On December 20, 2013, the U.S. Court of Appeals for the Seventh Circuit decided in the EEOC v. Mach Mining, LLC case, that employers couldn’t use the implied affirmative defence that the Equal Employment Opportunity Commission (EEOC) failed to make efforts to use conciliation to resolve the matter prior to bringing a lawsuit. As a consequence, Courts cannot review the EEOC efforts to conciliate a matter prior to litigation.
The lawsuit brought by the EEOC against Mach Mining, LLC, addressed the Defendant’s alleged violations of Title VII following its failure to hire female applicants because of their sex, since beginning operations in 2006, despite having received applications from many highly qualified women. Mach Mining chose to defend by raising an affirmative defence that the EEOC failed to undertake reasonable efforts to negotiate a pre-lawsuit resolution.
The issue at hand was whether an alleged failure to conciliate could be reviewed by a court of law in the form of an implied affirmative defence to an EEOC suit. Title VII directs the EEOC to make efforts to conciliate matters brought to its attention before litigating them and states that the Commission should: “endeavor to eliminate” discriminatory practices “by informal methods of conference, conciliation, and persuasion.” However, the Seventh Circuit Court decided that the language of Title VII did not go as far as creating an affirmative defence based on alleged failure to make efforts to conciliate a matter the statute allows the Commission to sue the employer for discrimination if it “has been unable to secure from the respondent a conciliation agreement acceptable to the Commission.”
The Court held that: “Finding an implied failure to conciliate defence in Title VII added an unwarranted means for employers to avoid liability for unlawful discrimination by protracted litigation over whether the EEOC tried hard enough to settle” and added that: “an implied affirmative defence was contrary to Title VII’s prohibition on using what was said and done during the conciliation process as evidence in a subsequent proceeding.”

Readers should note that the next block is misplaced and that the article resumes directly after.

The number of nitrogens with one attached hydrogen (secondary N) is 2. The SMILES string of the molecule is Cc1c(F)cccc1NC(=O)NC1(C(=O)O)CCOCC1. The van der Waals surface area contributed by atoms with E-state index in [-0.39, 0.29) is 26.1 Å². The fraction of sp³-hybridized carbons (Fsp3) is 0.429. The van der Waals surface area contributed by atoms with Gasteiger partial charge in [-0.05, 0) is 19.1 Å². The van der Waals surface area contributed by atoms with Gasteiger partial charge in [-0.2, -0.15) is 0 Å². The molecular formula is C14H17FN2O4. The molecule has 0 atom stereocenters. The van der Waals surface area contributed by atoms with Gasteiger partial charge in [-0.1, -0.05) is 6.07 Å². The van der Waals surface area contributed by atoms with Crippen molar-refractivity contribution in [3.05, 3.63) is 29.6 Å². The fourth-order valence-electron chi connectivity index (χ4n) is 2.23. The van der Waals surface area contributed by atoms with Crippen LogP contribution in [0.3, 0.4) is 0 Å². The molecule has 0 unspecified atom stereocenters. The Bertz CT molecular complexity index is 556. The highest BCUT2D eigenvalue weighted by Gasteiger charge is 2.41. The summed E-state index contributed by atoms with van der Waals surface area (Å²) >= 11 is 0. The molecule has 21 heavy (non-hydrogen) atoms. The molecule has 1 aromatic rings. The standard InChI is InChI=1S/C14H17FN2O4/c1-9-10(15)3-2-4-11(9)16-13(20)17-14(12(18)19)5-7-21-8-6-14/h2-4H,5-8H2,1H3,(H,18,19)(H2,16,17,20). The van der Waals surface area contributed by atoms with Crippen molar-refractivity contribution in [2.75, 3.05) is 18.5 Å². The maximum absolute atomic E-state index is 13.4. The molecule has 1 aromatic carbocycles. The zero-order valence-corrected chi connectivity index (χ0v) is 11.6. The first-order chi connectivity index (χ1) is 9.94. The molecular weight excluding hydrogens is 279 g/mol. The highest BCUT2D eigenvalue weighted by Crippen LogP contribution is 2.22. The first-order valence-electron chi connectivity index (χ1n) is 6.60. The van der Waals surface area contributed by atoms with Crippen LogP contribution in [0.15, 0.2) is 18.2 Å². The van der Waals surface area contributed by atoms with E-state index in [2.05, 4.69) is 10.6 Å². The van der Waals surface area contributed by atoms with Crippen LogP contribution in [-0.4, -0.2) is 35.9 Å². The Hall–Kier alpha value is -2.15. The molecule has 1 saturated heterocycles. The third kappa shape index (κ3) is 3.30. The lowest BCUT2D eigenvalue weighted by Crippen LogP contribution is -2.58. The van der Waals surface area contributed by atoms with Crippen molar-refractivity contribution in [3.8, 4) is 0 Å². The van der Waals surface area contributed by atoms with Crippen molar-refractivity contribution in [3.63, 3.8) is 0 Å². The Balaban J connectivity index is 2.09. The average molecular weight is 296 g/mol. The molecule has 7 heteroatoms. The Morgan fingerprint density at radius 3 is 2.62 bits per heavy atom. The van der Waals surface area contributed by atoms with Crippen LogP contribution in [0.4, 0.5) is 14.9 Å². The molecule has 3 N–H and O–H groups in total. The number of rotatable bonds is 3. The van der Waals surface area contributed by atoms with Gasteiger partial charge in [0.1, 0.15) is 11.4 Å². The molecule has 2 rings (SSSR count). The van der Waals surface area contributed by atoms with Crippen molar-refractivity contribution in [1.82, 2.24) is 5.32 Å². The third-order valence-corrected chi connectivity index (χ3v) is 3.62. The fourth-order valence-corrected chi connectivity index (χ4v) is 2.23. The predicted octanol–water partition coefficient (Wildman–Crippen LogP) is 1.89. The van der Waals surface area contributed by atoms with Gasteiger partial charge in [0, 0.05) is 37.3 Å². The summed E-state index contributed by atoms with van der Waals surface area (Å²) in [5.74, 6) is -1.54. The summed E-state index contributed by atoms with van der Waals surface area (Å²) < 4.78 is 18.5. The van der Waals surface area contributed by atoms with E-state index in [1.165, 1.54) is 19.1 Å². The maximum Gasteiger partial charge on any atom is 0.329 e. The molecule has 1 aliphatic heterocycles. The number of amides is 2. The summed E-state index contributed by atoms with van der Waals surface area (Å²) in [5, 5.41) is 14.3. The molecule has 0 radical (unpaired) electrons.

The Seventh Appellate Court recognized that it was “the first circuit to reject explicitly the implied defence of failure to conciliate,” and that it was proceeding “as if we are creating a circuit split.” Indeed, other federal district and appellate courts criticized the EEOC for engaging in “shoot first, ask questions later” litigation tactics that result in cases of questionable merit being filed in federal court. It was also decided that the EEOC’s alleged conciliation efforts were a legitimate subject of judicial review.
Now that there is a split between federal courts on that matter, the U.S. Supreme Court might be the one to ultimately resolve this split. Besides, it is still possible for employers to assert a failure-to-conciliate defence in courts other than the Seventh Circuit.
If you are an employee and you believe you are a victim of employment discrimination based on your gender, please contact The Harman Firm, LLP.